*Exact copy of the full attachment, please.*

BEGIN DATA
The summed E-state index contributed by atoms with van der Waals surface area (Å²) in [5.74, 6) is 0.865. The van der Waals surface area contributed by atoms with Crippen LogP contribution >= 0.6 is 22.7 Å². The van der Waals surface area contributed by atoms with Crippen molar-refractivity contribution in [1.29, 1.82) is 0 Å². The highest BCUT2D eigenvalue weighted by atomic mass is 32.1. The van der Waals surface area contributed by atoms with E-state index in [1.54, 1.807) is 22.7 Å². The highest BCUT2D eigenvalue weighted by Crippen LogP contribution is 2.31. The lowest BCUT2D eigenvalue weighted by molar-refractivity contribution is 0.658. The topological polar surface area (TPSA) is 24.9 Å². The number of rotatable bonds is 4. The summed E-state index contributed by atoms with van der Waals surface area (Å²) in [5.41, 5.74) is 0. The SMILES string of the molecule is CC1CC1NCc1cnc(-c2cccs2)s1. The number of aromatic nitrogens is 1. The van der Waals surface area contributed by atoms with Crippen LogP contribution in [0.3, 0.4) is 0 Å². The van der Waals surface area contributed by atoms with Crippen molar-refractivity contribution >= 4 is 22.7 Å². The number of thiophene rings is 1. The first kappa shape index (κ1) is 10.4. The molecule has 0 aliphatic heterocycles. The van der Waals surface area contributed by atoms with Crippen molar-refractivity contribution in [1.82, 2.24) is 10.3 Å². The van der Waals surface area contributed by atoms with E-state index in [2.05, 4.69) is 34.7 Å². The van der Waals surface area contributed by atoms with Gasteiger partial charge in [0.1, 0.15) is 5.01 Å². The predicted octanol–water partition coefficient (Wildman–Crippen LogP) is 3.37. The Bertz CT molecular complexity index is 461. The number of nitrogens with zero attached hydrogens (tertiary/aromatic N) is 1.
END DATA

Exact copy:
The summed E-state index contributed by atoms with van der Waals surface area (Å²) in [5.74, 6) is 0.865. The van der Waals surface area contributed by atoms with Crippen LogP contribution >= 0.6 is 22.7 Å². The van der Waals surface area contributed by atoms with Crippen molar-refractivity contribution in [1.29, 1.82) is 0 Å². The highest BCUT2D eigenvalue weighted by atomic mass is 32.1. The van der Waals surface area contributed by atoms with E-state index in [1.54, 1.807) is 22.7 Å². The highest BCUT2D eigenvalue weighted by Crippen LogP contribution is 2.31. The lowest BCUT2D eigenvalue weighted by molar-refractivity contribution is 0.658. The topological polar surface area (TPSA) is 24.9 Å². The number of rotatable bonds is 4. The summed E-state index contributed by atoms with van der Waals surface area (Å²) in [5.41, 5.74) is 0. The SMILES string of the molecule is CC1CC1NCc1cnc(-c2cccs2)s1. The number of aromatic nitrogens is 1. The van der Waals surface area contributed by atoms with Crippen LogP contribution in [0.3, 0.4) is 0 Å². The van der Waals surface area contributed by atoms with Crippen molar-refractivity contribution >= 4 is 22.7 Å². The number of thiophene rings is 1. The first kappa shape index (κ1) is 10.4. The molecule has 0 aliphatic heterocycles. The van der Waals surface area contributed by atoms with Crippen molar-refractivity contribution in [1.82, 2.24) is 10.3 Å². The van der Waals surface area contributed by atoms with E-state index in [2.05, 4.69) is 34.7 Å². The van der Waals surface area contributed by atoms with Gasteiger partial charge in [0.1, 0.15) is 5.01 Å². The predicted octanol–water partition coefficient (Wildman–Crippen LogP) is 3.37. The Bertz CT molecular complexity index is 461. The number of nitrogens with zero attached hydrogens (tertiary/aromatic N) is 1.